PITTSBURGH — A jury is set to deliberate whether to impose the death penalty or a sentence of life in prison without parole on a man who spewed antisemitic hate before fatally shooting 11 worshippers at a synagogue in the heart of Pittsburgh’s Jewish community.
The same jurors who convicted 50-year-old Robert Bowers in June on 63 criminal counts listened to closing arguments Monday in the penalty phase of his federal trial, held nearly five years after the truck driver from suburban Baldwin perpetrated the deadliest attack on Jews in U.S. history.
The extent to which mental illness and Bowers’ difficult childhood played a role in the massacre dominated the lawyers’ arguments for and against capital punishment. The jury is expected to get the case and begin deliberations Tuesday.
Speaking for the government, U.S. Attorney Eric Olshan said Bowers was clearly motivated by religious hatred when he entered the Tree of Life synagogue Oct. 27, 2018, and opened fire with an AR-15 rifle, shooting everyone he could find.
The gunman raved incessantly on social media about his hatred of Jewish people — using a slur for Jewish people some 400 times on a platform favored by the far right — and remains proud that he killed Jews, the prosecutor reminded jurors.
“Do not be numb to it. Remember what it means. This defendant targeted people solely because of the faith that they chose,” Olshan said.
He added: “This is a case that calls for the most severe punishment under the law: the death penalty.”
Bowers’ lead defense attorney, Judy Clarke, acknowledged the horror of his crimes but urged jurors to opt for mercy and a life sentence.
Bowers’ attorneys have argued that he has schizophrenia, a serious brain disorder whose symptoms include delusions and hallucinations, and that Bowers attacked the synagogue out of a delusional belief that Jews were helping to bring about a genocide of white people by coming to the aid of refugees and immigrants. On Monday, Clarke recounted Bowers’ history of psychiatric hospitalizations, including an extended stay in a residential juvenile mental health program.
The defense also presented evidence of Bowers’ difficult childhood.
“What has happened cannot be undone. We can’t rewind the clock and make it that this senseless crime never happened. All we can do is make the right decision going forward. We are asking you to make the right decision, and that is life,” Clarke said in her closing argument.
A life sentence would mean that “prison is where Mr. Bowers will die in obscurity, not as a hero and not as a martyr,” she said.
Olshan, the prosecutor, disputed the defense experts’ diagnosis of schizophrenia, asserting that Bowers was not suffering psychosis but had chosen to believe white supremacist rhetoric. And while acknowledging that Bowers was a depressed, neglected child, Olshan downplayed the significance of it, noting that Bowers had held jobs, paid bills and was an otherwise functioning adult.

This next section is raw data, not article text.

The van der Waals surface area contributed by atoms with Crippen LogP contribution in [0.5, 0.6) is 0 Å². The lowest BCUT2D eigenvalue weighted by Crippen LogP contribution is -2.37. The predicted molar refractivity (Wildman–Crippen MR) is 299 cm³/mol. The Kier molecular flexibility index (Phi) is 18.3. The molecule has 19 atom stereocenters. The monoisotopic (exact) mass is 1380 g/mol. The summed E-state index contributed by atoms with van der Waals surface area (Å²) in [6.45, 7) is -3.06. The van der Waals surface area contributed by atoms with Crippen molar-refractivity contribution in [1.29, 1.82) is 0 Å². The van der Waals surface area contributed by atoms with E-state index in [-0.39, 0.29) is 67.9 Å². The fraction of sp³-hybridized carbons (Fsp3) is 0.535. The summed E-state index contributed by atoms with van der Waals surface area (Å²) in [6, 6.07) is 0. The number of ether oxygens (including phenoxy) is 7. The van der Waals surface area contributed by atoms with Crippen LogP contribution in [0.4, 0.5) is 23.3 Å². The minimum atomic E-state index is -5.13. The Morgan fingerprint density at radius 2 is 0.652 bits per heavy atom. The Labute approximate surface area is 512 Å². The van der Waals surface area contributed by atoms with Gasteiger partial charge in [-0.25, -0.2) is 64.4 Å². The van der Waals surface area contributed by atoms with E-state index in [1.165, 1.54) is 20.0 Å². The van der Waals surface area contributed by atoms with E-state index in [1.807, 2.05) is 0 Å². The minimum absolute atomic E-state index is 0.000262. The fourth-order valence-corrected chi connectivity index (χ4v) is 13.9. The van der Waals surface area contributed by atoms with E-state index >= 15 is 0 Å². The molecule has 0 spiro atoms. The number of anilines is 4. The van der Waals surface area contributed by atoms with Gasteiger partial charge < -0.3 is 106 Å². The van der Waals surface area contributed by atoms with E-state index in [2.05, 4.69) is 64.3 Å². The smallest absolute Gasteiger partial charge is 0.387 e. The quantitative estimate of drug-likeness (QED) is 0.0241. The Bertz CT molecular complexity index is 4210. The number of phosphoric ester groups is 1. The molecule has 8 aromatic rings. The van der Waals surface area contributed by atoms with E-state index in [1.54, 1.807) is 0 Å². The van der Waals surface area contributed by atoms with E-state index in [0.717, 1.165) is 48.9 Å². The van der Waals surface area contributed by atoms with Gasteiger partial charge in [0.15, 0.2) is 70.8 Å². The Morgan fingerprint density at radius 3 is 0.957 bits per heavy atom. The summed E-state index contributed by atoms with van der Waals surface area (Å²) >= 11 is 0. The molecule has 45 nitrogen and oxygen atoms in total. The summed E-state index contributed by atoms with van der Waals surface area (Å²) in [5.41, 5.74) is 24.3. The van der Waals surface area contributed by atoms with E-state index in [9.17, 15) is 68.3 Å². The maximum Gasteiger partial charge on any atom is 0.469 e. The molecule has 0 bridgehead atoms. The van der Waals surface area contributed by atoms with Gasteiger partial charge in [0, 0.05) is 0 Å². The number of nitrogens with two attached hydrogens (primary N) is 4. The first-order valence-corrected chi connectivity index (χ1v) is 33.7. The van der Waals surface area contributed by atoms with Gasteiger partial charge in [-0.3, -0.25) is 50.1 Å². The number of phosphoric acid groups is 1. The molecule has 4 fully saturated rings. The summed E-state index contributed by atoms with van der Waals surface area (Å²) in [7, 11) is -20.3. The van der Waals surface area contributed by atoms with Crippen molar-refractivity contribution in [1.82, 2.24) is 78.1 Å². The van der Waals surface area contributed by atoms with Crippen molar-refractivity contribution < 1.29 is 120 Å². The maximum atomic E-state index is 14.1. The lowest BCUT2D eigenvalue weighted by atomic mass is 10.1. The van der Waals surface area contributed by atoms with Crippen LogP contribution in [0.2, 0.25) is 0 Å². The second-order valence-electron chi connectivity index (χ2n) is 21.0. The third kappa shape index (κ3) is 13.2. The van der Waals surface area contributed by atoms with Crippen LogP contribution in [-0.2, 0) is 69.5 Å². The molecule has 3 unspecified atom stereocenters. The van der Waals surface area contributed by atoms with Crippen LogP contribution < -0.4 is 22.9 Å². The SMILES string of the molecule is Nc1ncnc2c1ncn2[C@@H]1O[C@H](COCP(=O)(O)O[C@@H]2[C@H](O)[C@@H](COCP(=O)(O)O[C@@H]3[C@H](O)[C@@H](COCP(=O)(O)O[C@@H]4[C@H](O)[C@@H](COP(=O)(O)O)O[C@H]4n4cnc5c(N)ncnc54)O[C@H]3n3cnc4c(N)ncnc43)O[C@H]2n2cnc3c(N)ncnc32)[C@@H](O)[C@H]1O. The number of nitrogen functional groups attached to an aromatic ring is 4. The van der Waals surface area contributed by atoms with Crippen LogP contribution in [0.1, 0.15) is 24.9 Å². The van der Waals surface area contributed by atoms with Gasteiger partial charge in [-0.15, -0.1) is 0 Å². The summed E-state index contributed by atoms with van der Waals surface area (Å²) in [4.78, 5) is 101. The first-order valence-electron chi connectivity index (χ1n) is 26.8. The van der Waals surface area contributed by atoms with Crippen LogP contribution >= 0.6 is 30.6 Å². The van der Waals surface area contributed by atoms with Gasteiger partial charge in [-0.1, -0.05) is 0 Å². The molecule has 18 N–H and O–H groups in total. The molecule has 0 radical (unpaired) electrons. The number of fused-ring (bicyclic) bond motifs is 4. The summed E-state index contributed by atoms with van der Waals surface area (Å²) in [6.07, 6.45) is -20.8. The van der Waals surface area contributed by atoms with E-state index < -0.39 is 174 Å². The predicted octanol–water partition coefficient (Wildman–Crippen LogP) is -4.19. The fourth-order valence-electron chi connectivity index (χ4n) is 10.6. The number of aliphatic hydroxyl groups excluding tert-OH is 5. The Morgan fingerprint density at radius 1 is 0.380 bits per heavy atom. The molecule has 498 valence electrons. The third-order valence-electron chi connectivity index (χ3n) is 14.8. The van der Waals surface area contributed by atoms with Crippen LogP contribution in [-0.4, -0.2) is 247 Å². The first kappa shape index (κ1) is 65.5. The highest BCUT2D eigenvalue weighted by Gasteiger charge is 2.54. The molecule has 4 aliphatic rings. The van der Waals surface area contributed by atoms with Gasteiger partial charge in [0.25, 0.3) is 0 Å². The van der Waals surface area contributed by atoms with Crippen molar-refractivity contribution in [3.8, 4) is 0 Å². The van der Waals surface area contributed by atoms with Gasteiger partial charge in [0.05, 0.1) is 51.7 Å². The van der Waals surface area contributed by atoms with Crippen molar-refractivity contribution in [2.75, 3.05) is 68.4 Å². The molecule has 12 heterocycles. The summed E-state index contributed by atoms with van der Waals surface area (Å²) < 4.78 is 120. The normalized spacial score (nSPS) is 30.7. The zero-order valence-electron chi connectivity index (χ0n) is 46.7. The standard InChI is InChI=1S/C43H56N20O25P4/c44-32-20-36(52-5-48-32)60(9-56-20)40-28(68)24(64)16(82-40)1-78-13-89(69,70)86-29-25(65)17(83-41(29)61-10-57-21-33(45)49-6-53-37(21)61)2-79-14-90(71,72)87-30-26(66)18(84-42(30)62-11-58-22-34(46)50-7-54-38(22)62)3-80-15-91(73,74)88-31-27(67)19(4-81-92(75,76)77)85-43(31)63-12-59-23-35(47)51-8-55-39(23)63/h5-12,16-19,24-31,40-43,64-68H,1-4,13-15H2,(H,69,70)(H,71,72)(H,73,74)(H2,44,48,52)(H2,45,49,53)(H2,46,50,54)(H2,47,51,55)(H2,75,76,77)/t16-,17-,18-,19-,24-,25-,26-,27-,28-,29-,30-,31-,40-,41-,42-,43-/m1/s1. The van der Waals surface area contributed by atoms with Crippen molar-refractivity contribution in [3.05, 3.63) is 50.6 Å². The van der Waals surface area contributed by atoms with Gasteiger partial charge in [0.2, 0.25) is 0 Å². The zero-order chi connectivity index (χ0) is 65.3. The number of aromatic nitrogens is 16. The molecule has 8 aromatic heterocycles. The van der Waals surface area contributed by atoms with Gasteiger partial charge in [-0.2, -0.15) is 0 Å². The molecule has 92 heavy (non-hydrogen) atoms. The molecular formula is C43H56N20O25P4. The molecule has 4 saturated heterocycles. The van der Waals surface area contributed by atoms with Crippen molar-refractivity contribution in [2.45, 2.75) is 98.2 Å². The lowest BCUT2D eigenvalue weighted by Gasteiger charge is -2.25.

“He was not a child, he was a grown man. He was responsible for his actions, not his family and things that happened decades earlier. He was, he is responsible for his actions,” Olshan said.
Clarke retorted that “childhood matters.”
“It defies reality to say he got better, he’s fine, he’s just an evil guy. What it does is reflects a complete misunderstanding of serious mental illness,” she said.
In order to impose death, jurors must find that aggravating circumstances, which make the crime especially heinous, outweigh mitigating factors that could be seen as diminishing his culpability. Those aggravating circumstances could include the vulnerability of Bowers’ elderly and disabled victims and his targeting of Jewish people.
Olshan played a composite of 911 calls made from inside the synagogue, including audio of people being shot and a survivor’s horrified screams.
He said Bowers had taken “11 people, 11 full lives, 11 people who loved their families, 11 people who loved their friends, 11 people who were loved. … How do you measure the impact of all of that loss?”
The prosecutor spoke about 75-year-old Joyce Fienberg’s care for her family and 65-year-old Richard Gottfried’s devotion to his faith. He said Dr. Jerry Rabinowitz, 66, had the ethos of a country doctor: “He loved delivering babies but he never delivered judgment.” David Rosenthal, 54, and Cecil Rosenthal, 59, intellectually disabled brothers, “loved life,” Olshan said. “But maybe more than anything, they loved Tree of Life.”
The other deceased victims were Rose Mallinger, 97; Bernice Simon, 84, and her husband, Sylvan Simon, 86; Dan Stein, 71; Melvin Wax, 87; and Irving Younger, 69.
The attack also wounded seven people, including five responding police officers. Bowers was shot three times before surrendering when he ran out of ammunition.